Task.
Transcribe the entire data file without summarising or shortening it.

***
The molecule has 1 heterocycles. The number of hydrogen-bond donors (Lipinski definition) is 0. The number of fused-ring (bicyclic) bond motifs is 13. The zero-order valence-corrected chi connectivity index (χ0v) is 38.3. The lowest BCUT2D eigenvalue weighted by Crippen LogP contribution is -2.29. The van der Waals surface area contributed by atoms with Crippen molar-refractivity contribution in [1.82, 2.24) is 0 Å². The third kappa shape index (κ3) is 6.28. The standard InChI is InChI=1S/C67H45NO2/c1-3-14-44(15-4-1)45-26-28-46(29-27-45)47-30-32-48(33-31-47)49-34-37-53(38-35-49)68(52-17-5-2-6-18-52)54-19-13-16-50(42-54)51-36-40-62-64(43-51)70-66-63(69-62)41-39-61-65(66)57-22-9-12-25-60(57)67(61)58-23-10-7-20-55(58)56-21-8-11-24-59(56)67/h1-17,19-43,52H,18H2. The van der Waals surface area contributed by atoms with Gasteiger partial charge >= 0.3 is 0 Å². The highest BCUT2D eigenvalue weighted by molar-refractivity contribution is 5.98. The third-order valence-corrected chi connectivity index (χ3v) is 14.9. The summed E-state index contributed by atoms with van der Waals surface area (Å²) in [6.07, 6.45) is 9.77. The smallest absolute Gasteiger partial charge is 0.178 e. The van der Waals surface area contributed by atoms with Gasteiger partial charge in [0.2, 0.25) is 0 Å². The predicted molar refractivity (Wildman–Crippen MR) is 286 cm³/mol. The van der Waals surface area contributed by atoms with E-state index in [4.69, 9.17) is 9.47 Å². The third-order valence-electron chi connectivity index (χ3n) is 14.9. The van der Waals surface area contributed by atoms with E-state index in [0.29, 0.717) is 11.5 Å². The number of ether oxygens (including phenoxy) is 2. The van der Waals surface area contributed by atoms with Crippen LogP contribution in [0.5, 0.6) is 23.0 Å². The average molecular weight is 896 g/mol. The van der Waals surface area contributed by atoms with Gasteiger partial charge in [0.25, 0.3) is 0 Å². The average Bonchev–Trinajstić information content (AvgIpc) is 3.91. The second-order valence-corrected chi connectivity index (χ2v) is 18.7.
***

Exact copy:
The molecule has 1 heterocycles. The number of hydrogen-bond donors (Lipinski definition) is 0. The number of fused-ring (bicyclic) bond motifs is 13. The zero-order valence-corrected chi connectivity index (χ0v) is 38.3. The lowest BCUT2D eigenvalue weighted by Crippen LogP contribution is -2.29. The van der Waals surface area contributed by atoms with Crippen molar-refractivity contribution in [1.82, 2.24) is 0 Å². The third kappa shape index (κ3) is 6.28. The standard InChI is InChI=1S/C67H45NO2/c1-3-14-44(15-4-1)45-26-28-46(29-27-45)47-30-32-48(33-31-47)49-34-37-53(38-35-49)68(52-17-5-2-6-18-52)54-19-13-16-50(42-54)51-36-40-62-64(43-51)70-66-63(69-62)41-39-61-65(66)57-22-9-12-25-60(57)67(61)58-23-10-7-20-55(58)56-21-8-11-24-59(56)67/h1-17,19-43,52H,18H2. The van der Waals surface area contributed by atoms with Gasteiger partial charge >= 0.3 is 0 Å². The highest BCUT2D eigenvalue weighted by molar-refractivity contribution is 5.98. The third-order valence-corrected chi connectivity index (χ3v) is 14.9. The summed E-state index contributed by atoms with van der Waals surface area (Å²) in [6.07, 6.45) is 9.77. The smallest absolute Gasteiger partial charge is 0.178 e. The van der Waals surface area contributed by atoms with Gasteiger partial charge in [0.2, 0.25) is 0 Å². The predicted molar refractivity (Wildman–Crippen MR) is 286 cm³/mol. The van der Waals surface area contributed by atoms with E-state index in [4.69, 9.17) is 9.47 Å². The third-order valence-electron chi connectivity index (χ3n) is 14.9. The van der Waals surface area contributed by atoms with E-state index in [0.29, 0.717) is 11.5 Å². The number of ether oxygens (including phenoxy) is 2. The van der Waals surface area contributed by atoms with Crippen LogP contribution in [0.5, 0.6) is 23.0 Å². The average molecular weight is 896 g/mol. The van der Waals surface area contributed by atoms with Gasteiger partial charge in [0.25, 0.3) is 0 Å². The average Bonchev–Trinajstić information content (AvgIpc) is 3.91. The second-order valence-corrected chi connectivity index (χ2v) is 18.7.